Seattle income tax lawsuit just got spicier

By JASON MERCIER  | 
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Sep 20, 2017

The judge in the Seattle income tax lawsuit just spiced things up even more today by granting the Economic Opportunity Institute's (EOI) motion to intervene. EOI is arguing that the state law prohibiting a local income tax is unconstitutional (background here). From the judge’s order today:

"EOI’s claim and the main actions share at least one common question of law, namely, whether RCW 36.65.030 – upon which the Plaintiffs rely in asserting their claims for relief – is valid. EOI and the Plaintiffs assert opposing positions with respect to the same question: the Plaintiffs’ arguments assume that RCW 36.65.030 is valid, while EOI argues that the statute is unconstitutional. EOI argues that the Plaintiffs’ claims cannot succeed if EOI’s claim succeeds. "

Interestingly, EOI raised this exact argument last year during the legal fight over the proposed Olympia local income tax. The judge in that case rejected EOI's claim that the law banning a local income tax was unconstitutional (note page 21 from appeal briefs):

"3.2.5 The trial court did not err by ruling that Chapter 91, Laws of 1984 and RCW 35.65.030 are constitutional. As a last resort, Appellants argue that Chapter 91, Laws of 1984 (as codified by RCW 35.65.030) is unconstitutional because it violates the 'single subject rule' and the 'subject-in-title rule.' Appellants’ argument, however, misrepresents the title of Chapter 91, Laws of 1984. The official Certification of Enrolled Enactment confirms that Chapter 91, Laws of 1984 is entitled 'AN ACT relating to local government; and adding a new chapter to Title 36 RCW.' It is not entitled 'City-County Municipal Corporations,' as Appellants claim. Accordingly, the entire premise of Appellants’ argument is fundamentally flawed and the trial court properly ruled that Chapter 91, Laws of 1984 is constitutional."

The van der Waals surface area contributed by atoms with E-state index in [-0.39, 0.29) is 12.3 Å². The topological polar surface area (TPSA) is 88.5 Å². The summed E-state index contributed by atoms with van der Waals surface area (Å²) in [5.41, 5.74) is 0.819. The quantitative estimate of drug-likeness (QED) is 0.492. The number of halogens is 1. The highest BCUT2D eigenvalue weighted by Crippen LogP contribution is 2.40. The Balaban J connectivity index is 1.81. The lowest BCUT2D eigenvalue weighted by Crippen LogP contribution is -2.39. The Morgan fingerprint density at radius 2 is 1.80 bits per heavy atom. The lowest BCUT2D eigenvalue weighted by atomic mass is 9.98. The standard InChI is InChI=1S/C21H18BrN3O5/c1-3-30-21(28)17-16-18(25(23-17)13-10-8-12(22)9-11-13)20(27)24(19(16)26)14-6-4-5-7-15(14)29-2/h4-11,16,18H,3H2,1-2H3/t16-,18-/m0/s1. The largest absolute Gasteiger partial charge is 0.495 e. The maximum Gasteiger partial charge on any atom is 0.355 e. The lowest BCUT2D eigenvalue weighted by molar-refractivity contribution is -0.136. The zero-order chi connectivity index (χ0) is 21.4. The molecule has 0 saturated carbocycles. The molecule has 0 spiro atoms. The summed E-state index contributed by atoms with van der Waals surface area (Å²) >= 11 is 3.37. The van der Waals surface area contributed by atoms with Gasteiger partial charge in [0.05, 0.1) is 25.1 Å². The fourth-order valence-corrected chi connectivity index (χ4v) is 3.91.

Though leaving out the details from the Olympia income tax court ruling, EOI mentioned the Olympia legal fight in the pitch it made to the Seattle Council to move forward with an income tax (obtained via a public records request):

"One approach to systemically remedy the regressive nature of our current tax regime is to begin at the local level with an income tax. We tried this in Olympia this past election, with the Opportunity for Olympia initiative to the people.  And while we did better than any previous vote on an income tax – 47.78% support – we, like Democratic down-ticket candidates, were pushed back by the Trump wave. 

But that is not the end of the story. Much of the legal back-and-forth necessary to get Opportunity for Olympia on the ballot provides us with the necessary and rich background to pursue a local income tax in another jurisdiction. If passed, whether by city council action or by initiative, the ordinance will be immediately challenged by income tax opponents as unconstitutional.

This is what we want, as it provides a pathway to the state supreme court, enabling that court to review and reverse their decisions from 1935 and 1933 in which they equated income to property and thereby disallowed a progressive income tax." 

Based on the details in today’s court order, it looks like the City of Seattle expressed concern that granting the EOI motion “could involve the State also moving to intervene in these cases,” and that “[t]he State’s potential intervention could result in delay.”

Seeing how the main purpose of the 1984 law was to remove any ambiguity about a local income tax, it will be interesting to see if the Attorney General will now step in to defend state law.

Additional Information
Seattle income tax: Public records edition
Timeless advice from WA Supreme Court on income taxes
Local Income Taxes Are Illegal in Washington state
Why did legislature pass 1984 local income tax ban?